Film Review: Sharkwater


By Cynthia Conlin

Within the first 15 minutes of this eye-opening documentary, photographer/biologist Rob Stewart stands on the ocean floor in his scuba gear and strokes a 6-foot-long or so shark, which, amazingly, responds like a purring housecat. The film continues not only to dispel Jaws-propagated shark myths, but also to expose a mafia-driven poaching industry that has depleted about 90 percent of the world’s shark population with nary a national headline. Scenes of poachers slicing off sharks’ fins and tails, then tossing the bleeding bodies overboard to sink and die strike an emotional chord. The fins are sold for top dollar in Asia to be cooked in expensive shark-fin soups or ground into alleged “cancer-fighting” pills. In contrast, the film’s underwater footage — including shots of exotic, colorful ocean life like schooling hammerheads backlit by the sunlit surface — is absolutely beautiful; original compositions by Jeff Rona and tracks by Moby, Nina Simone, Portishead and Aphex Twin complement it. The high point, however, of this entertaining documentary is Stewart’s stop-at-nothing passion to save the sharks, especially when he hooks up with renegade conservationist Paul Watson to track down poachers off the coast of Costa Rica. The film is definitely worth seeing – particularly on a big screen.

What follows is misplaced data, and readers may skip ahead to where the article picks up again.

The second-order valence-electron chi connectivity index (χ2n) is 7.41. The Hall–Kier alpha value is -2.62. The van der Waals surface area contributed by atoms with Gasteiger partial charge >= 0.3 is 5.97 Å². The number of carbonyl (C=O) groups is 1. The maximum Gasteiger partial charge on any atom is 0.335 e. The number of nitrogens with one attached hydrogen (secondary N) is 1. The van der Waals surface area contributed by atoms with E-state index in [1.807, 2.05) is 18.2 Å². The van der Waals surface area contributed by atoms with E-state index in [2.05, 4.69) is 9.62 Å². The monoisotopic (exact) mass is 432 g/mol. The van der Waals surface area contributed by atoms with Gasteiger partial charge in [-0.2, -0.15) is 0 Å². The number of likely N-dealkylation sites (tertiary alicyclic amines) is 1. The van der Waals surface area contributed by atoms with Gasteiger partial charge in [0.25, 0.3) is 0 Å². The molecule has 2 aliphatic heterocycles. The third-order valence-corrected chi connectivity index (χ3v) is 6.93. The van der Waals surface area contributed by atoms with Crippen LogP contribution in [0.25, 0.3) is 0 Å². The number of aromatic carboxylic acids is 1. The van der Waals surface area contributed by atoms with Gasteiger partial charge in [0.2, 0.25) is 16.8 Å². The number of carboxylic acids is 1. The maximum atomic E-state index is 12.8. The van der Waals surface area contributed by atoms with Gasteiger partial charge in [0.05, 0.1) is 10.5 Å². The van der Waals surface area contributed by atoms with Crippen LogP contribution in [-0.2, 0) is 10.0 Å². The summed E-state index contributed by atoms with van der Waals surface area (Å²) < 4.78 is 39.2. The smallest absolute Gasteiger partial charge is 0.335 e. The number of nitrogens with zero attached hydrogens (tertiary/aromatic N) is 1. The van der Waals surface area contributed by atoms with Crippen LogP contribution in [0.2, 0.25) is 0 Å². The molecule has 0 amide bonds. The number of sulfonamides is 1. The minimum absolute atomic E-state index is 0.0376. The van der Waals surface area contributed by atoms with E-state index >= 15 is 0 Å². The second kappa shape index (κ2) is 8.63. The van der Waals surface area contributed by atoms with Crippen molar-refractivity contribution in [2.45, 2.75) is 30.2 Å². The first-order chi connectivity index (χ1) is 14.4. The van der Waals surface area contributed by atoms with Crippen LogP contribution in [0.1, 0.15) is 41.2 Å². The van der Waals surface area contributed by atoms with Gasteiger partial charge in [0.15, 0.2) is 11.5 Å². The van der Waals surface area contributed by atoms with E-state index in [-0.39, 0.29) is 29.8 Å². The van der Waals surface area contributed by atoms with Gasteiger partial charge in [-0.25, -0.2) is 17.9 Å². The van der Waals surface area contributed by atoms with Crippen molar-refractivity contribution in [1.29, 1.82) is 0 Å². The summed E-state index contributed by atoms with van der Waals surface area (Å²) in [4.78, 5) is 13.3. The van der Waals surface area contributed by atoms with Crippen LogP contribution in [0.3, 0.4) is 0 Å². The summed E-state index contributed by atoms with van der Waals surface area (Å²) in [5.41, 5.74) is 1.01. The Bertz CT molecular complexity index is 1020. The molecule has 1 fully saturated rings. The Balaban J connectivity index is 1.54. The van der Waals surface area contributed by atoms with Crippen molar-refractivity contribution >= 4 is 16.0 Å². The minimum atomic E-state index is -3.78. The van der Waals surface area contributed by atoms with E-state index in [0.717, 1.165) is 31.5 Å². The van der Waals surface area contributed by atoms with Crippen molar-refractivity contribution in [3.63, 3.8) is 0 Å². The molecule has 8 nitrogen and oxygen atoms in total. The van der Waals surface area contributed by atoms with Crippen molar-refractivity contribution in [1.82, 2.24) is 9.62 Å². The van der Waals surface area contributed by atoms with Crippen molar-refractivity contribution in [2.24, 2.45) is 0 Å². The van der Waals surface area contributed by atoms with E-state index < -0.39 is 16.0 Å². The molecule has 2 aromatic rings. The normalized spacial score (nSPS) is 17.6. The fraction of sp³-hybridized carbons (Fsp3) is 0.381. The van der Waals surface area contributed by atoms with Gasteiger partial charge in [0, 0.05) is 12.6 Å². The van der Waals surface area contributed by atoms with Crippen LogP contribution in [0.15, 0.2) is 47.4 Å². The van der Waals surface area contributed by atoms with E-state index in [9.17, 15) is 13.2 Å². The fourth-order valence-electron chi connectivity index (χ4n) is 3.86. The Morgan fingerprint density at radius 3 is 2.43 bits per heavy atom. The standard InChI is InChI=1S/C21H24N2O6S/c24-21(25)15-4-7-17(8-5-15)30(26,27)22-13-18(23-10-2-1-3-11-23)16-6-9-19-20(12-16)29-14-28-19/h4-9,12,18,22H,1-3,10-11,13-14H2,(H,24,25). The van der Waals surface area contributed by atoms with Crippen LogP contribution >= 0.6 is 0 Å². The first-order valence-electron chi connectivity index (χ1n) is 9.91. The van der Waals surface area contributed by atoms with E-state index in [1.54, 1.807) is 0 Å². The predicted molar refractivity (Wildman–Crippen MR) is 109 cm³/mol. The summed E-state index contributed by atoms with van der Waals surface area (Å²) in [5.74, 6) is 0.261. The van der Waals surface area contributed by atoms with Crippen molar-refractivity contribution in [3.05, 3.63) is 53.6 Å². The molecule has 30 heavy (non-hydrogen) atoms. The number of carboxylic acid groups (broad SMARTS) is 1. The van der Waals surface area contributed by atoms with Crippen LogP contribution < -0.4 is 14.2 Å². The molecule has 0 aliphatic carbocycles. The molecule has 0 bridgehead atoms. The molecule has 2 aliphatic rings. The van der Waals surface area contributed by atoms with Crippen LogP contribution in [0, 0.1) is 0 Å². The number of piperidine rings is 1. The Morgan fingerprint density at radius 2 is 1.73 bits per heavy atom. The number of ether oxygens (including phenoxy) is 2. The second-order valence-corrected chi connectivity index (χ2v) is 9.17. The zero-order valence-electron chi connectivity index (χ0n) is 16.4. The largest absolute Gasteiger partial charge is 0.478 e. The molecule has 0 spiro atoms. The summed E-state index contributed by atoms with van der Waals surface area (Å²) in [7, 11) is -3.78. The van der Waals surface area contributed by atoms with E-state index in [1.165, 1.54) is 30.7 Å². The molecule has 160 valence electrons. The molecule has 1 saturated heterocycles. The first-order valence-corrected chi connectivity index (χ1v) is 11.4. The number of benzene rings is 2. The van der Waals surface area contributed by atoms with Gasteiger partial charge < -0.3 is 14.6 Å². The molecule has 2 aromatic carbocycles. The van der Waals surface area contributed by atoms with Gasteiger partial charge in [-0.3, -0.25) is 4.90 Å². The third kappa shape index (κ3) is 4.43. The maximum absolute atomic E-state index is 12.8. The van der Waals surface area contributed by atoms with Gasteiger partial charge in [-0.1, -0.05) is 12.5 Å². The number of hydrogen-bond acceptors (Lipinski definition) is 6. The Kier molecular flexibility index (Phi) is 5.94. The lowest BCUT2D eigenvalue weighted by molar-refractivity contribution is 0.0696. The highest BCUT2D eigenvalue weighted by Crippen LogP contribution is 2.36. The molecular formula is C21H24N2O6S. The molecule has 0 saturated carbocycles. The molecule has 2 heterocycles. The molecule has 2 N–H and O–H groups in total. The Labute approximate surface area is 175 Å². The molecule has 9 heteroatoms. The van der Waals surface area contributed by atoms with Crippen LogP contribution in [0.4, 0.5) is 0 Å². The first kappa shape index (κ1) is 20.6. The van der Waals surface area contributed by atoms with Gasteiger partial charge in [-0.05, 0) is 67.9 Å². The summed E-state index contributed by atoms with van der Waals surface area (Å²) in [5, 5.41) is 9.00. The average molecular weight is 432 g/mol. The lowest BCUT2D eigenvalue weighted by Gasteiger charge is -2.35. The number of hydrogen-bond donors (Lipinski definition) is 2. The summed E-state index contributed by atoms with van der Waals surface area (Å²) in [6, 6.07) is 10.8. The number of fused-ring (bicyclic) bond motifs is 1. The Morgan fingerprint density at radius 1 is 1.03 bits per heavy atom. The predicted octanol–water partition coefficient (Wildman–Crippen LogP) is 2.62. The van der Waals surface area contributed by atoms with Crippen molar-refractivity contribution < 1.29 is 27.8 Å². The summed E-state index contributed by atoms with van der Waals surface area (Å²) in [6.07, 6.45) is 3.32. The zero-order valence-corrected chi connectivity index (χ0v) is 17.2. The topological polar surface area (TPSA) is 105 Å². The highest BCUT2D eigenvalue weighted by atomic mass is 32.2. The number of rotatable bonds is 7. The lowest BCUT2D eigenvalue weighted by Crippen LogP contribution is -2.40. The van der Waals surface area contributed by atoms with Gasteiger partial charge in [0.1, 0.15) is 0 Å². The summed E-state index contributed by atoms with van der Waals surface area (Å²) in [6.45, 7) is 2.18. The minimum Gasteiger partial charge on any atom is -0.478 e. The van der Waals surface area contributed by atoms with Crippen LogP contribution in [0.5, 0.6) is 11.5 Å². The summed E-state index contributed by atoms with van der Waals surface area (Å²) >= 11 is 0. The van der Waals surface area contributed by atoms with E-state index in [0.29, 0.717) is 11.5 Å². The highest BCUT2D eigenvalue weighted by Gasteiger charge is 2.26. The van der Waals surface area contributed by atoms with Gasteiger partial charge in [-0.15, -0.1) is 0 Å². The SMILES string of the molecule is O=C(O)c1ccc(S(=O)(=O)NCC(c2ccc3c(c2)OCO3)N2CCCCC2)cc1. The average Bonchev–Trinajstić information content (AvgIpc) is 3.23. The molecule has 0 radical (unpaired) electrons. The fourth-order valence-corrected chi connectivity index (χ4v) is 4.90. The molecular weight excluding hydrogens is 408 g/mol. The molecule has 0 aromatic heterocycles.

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Review Sharkwater